There are many risks inherent in operating a motor vehicle, both on highways and rural roads, as dangers such as bad weather, inattentive drivers and poor road conditions. All of these conditions can lead to driver stress, and the National Center for Biotechnology Information reports that several studies show a connection between driver mood and car accidents.
Because negative emotions can have an effect on the way drivers operate their vehicles, motorists may want to understand the correlation between the two so they can recognize and alter potentially risky driving behavior.
Stressors on the road
Some drivers may not feel stress until they get behind the wheel. Once on the road, they may encounter situations that cause and increase stress with each mile traveled, including:
- Heavy traffic
- Slow drivers
- Construction zones that impede traffic flow
Over time, stress may build and cause drivers to focus more on how they feel than operating their vehicles safely, which can increase the risk of a car accident.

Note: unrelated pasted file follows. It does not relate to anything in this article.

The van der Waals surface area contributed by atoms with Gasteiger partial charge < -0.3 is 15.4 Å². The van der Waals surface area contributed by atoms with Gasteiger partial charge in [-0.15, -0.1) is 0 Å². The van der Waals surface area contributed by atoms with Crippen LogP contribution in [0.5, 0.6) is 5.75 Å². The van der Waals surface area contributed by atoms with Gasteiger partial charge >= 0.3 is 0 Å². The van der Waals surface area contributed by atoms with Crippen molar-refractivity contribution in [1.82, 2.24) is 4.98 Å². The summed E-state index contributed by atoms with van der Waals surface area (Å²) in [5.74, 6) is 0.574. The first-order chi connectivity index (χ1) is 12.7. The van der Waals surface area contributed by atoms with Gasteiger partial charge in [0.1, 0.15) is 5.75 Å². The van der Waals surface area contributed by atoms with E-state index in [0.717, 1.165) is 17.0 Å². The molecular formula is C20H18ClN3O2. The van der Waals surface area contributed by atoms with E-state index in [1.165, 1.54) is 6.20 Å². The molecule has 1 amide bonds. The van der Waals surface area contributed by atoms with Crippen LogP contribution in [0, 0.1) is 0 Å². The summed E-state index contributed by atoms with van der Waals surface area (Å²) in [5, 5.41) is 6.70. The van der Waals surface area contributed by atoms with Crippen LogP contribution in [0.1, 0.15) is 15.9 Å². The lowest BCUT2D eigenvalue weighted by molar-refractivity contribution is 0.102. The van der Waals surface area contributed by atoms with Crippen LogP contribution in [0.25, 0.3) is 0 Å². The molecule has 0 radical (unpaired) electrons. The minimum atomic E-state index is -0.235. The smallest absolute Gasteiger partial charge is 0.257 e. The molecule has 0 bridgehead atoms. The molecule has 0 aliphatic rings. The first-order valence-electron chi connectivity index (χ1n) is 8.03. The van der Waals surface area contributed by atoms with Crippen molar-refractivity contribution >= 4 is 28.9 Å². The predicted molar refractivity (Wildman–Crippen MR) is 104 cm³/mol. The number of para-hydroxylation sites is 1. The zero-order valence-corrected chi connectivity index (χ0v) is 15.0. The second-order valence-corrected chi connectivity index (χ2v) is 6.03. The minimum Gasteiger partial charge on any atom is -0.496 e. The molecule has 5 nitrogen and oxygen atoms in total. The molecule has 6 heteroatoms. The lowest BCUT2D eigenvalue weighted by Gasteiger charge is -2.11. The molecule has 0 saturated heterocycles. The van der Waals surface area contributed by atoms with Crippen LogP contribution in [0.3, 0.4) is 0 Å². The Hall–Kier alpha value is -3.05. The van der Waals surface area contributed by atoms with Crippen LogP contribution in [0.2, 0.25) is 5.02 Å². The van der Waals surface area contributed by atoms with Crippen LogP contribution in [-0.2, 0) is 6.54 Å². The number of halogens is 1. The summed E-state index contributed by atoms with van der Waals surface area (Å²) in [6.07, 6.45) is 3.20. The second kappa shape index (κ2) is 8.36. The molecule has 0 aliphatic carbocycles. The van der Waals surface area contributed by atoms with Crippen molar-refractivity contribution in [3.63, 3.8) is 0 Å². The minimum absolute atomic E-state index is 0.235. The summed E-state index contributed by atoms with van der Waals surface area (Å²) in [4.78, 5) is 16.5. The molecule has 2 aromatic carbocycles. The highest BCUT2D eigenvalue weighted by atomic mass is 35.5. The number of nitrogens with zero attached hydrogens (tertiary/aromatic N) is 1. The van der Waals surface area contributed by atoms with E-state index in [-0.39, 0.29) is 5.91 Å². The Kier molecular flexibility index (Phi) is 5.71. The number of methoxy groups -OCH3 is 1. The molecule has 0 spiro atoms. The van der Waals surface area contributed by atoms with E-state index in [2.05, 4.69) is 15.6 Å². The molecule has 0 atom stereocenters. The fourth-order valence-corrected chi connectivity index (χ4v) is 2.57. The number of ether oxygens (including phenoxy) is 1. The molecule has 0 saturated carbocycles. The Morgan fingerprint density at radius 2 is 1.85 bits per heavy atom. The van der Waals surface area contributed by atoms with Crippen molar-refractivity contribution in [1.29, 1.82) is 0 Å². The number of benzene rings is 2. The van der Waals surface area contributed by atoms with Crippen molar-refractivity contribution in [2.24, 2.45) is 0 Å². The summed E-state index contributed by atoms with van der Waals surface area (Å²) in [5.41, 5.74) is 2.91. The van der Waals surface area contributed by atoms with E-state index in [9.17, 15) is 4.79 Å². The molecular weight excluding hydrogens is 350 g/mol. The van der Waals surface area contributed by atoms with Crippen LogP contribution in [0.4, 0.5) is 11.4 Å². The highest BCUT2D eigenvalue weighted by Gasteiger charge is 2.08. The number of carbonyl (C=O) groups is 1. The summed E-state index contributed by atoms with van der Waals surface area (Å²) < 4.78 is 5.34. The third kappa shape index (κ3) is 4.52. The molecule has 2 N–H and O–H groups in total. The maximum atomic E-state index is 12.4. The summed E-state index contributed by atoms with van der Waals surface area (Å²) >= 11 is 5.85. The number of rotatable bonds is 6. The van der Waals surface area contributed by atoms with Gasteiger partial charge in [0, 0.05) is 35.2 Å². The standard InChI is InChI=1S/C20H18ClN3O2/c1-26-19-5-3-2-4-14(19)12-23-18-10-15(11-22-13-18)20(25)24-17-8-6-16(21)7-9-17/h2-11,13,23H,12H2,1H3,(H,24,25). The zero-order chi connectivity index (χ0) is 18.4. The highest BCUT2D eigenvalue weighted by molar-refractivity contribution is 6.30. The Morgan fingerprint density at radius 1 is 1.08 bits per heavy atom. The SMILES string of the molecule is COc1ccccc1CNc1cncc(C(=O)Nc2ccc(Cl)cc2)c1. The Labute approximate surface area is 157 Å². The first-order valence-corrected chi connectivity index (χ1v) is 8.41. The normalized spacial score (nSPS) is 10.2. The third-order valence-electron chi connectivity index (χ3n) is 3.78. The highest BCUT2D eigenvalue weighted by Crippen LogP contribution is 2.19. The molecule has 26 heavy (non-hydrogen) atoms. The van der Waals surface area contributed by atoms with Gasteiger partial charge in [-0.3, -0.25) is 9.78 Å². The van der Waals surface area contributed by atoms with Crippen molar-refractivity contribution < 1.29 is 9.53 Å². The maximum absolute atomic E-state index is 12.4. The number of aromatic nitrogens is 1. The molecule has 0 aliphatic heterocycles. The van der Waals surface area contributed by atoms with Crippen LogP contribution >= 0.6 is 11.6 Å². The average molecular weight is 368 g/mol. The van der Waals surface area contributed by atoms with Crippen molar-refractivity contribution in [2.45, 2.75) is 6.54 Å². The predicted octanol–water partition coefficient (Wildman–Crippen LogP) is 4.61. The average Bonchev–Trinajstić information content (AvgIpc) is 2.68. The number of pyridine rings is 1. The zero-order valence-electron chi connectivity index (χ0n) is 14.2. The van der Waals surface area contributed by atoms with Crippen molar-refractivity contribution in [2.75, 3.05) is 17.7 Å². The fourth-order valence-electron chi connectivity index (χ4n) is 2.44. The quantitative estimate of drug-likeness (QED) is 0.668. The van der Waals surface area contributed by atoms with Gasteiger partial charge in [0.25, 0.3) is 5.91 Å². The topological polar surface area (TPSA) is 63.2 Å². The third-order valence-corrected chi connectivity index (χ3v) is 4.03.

Actions of other drivers
In some cases, the actions of other drivers around them may cause and elevate the stress levels for motorists. A driver who is on his or her cell phone at a red light and paying more attention to a text or call rather than the signal could cause the driver behind that individual to become angry and honk the horn. This could lead to a road rage incident and cause one or both drivers to react without thinking or engage in physical violence when emotions run rampant.
Driving performance is likely to fall drastically when a driver’s emotions take over. While triggers may vary between genders and age groups, any driver may fall victim to stress while driving.